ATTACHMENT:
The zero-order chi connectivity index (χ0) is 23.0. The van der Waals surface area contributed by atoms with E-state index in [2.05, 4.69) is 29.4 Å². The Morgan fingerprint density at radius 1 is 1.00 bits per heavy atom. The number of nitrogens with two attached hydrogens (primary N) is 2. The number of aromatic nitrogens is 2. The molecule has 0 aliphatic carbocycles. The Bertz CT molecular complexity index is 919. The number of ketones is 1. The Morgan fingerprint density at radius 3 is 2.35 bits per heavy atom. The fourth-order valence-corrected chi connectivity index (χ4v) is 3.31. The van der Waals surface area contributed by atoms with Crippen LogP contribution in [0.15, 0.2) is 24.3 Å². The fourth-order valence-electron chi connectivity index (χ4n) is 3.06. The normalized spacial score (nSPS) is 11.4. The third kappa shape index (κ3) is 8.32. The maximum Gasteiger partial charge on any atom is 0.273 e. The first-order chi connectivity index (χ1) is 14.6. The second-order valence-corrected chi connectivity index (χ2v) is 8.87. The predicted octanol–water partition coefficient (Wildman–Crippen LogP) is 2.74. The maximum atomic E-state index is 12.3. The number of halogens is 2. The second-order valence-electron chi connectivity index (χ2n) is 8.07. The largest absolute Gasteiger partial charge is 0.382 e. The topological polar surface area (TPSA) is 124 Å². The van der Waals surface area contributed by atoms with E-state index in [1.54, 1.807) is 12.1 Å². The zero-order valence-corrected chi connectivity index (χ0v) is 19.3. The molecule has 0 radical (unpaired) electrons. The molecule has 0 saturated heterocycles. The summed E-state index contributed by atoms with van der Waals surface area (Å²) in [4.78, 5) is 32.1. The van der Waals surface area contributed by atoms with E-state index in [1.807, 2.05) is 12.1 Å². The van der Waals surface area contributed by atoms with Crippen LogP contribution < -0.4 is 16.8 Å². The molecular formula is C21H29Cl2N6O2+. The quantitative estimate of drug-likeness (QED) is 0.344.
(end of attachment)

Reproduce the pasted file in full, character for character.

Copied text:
The zero-order chi connectivity index (χ0) is 23.0. The van der Waals surface area contributed by atoms with E-state index in [2.05, 4.69) is 29.4 Å². The Morgan fingerprint density at radius 1 is 1.00 bits per heavy atom. The number of nitrogens with two attached hydrogens (primary N) is 2. The number of aromatic nitrogens is 2. The molecule has 0 aliphatic carbocycles. The Bertz CT molecular complexity index is 919. The number of ketones is 1. The Morgan fingerprint density at radius 3 is 2.35 bits per heavy atom. The fourth-order valence-corrected chi connectivity index (χ4v) is 3.31. The van der Waals surface area contributed by atoms with Crippen LogP contribution in [0.15, 0.2) is 24.3 Å². The fourth-order valence-electron chi connectivity index (χ4n) is 3.06. The normalized spacial score (nSPS) is 11.4. The third kappa shape index (κ3) is 8.32. The maximum Gasteiger partial charge on any atom is 0.273 e. The first-order chi connectivity index (χ1) is 14.6. The second-order valence-corrected chi connectivity index (χ2v) is 8.87. The predicted octanol–water partition coefficient (Wildman–Crippen LogP) is 2.74. The maximum atomic E-state index is 12.3. The number of halogens is 2. The second-order valence-electron chi connectivity index (χ2n) is 8.07. The largest absolute Gasteiger partial charge is 0.382 e. The topological polar surface area (TPSA) is 124 Å². The van der Waals surface area contributed by atoms with E-state index in [1.54, 1.807) is 12.1 Å². The zero-order valence-corrected chi connectivity index (χ0v) is 19.3. The molecule has 0 radical (unpaired) electrons. The molecule has 0 saturated heterocycles. The summed E-state index contributed by atoms with van der Waals surface area (Å²) in [4.78, 5) is 32.1. The van der Waals surface area contributed by atoms with E-state index in [1.807, 2.05) is 12.1 Å². The van der Waals surface area contributed by atoms with Crippen LogP contribution < -0.4 is 16.8 Å². The molecular formula is C21H29Cl2N6O2+. The quantitative estimate of drug-likeness (QED) is 0.344.